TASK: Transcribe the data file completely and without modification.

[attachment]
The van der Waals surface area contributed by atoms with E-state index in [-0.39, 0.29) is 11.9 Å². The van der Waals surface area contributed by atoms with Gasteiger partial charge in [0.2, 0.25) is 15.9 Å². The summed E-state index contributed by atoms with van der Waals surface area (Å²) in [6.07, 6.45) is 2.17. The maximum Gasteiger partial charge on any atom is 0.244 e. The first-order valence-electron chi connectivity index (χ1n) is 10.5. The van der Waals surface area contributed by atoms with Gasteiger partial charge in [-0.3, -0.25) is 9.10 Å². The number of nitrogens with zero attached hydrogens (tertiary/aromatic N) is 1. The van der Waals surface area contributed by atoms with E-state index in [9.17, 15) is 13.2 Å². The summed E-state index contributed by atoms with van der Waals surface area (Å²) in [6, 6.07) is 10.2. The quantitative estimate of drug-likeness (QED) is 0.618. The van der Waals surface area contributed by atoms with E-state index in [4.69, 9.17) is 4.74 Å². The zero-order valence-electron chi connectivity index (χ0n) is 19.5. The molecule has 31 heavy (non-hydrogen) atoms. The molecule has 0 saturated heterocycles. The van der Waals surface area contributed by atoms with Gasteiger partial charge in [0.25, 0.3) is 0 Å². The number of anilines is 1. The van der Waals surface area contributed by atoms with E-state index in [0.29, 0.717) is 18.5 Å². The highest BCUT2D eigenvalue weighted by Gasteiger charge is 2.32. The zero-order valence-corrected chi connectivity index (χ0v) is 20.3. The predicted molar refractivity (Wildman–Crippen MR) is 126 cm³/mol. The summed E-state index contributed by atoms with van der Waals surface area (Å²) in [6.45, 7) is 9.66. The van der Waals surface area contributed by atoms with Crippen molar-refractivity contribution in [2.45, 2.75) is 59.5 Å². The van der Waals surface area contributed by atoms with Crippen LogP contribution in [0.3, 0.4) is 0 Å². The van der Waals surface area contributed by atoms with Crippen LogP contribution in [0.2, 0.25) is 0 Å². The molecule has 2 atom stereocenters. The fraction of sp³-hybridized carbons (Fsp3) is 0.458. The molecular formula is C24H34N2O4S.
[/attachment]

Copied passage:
The van der Waals surface area contributed by atoms with E-state index in [-0.39, 0.29) is 11.9 Å². The van der Waals surface area contributed by atoms with Gasteiger partial charge in [0.2, 0.25) is 15.9 Å². The summed E-state index contributed by atoms with van der Waals surface area (Å²) in [6.07, 6.45) is 2.17. The maximum Gasteiger partial charge on any atom is 0.244 e. The first-order valence-electron chi connectivity index (χ1n) is 10.5. The van der Waals surface area contributed by atoms with Gasteiger partial charge in [-0.3, -0.25) is 9.10 Å². The number of nitrogens with zero attached hydrogens (tertiary/aromatic N) is 1. The van der Waals surface area contributed by atoms with E-state index in [9.17, 15) is 13.2 Å². The summed E-state index contributed by atoms with van der Waals surface area (Å²) in [6, 6.07) is 10.2. The quantitative estimate of drug-likeness (QED) is 0.618. The van der Waals surface area contributed by atoms with E-state index in [4.69, 9.17) is 4.74 Å². The zero-order valence-electron chi connectivity index (χ0n) is 19.5. The molecule has 31 heavy (non-hydrogen) atoms. The molecule has 0 saturated heterocycles. The van der Waals surface area contributed by atoms with Gasteiger partial charge in [0.25, 0.3) is 0 Å². The number of anilines is 1. The van der Waals surface area contributed by atoms with E-state index in [0.29, 0.717) is 18.5 Å². The highest BCUT2D eigenvalue weighted by Gasteiger charge is 2.32. The zero-order valence-corrected chi connectivity index (χ0v) is 20.3. The predicted molar refractivity (Wildman–Crippen MR) is 126 cm³/mol. The summed E-state index contributed by atoms with van der Waals surface area (Å²) in [6.45, 7) is 9.66. The van der Waals surface area contributed by atoms with Crippen molar-refractivity contribution in [2.45, 2.75) is 59.5 Å². The van der Waals surface area contributed by atoms with Crippen LogP contribution in [0.3, 0.4) is 0 Å². The van der Waals surface area contributed by atoms with Crippen LogP contribution in [0.2, 0.25) is 0 Å². The molecule has 2 atom stereocenters. The fraction of sp³-hybridized carbons (Fsp3) is 0.458. The molecular formula is C24H34N2O4S.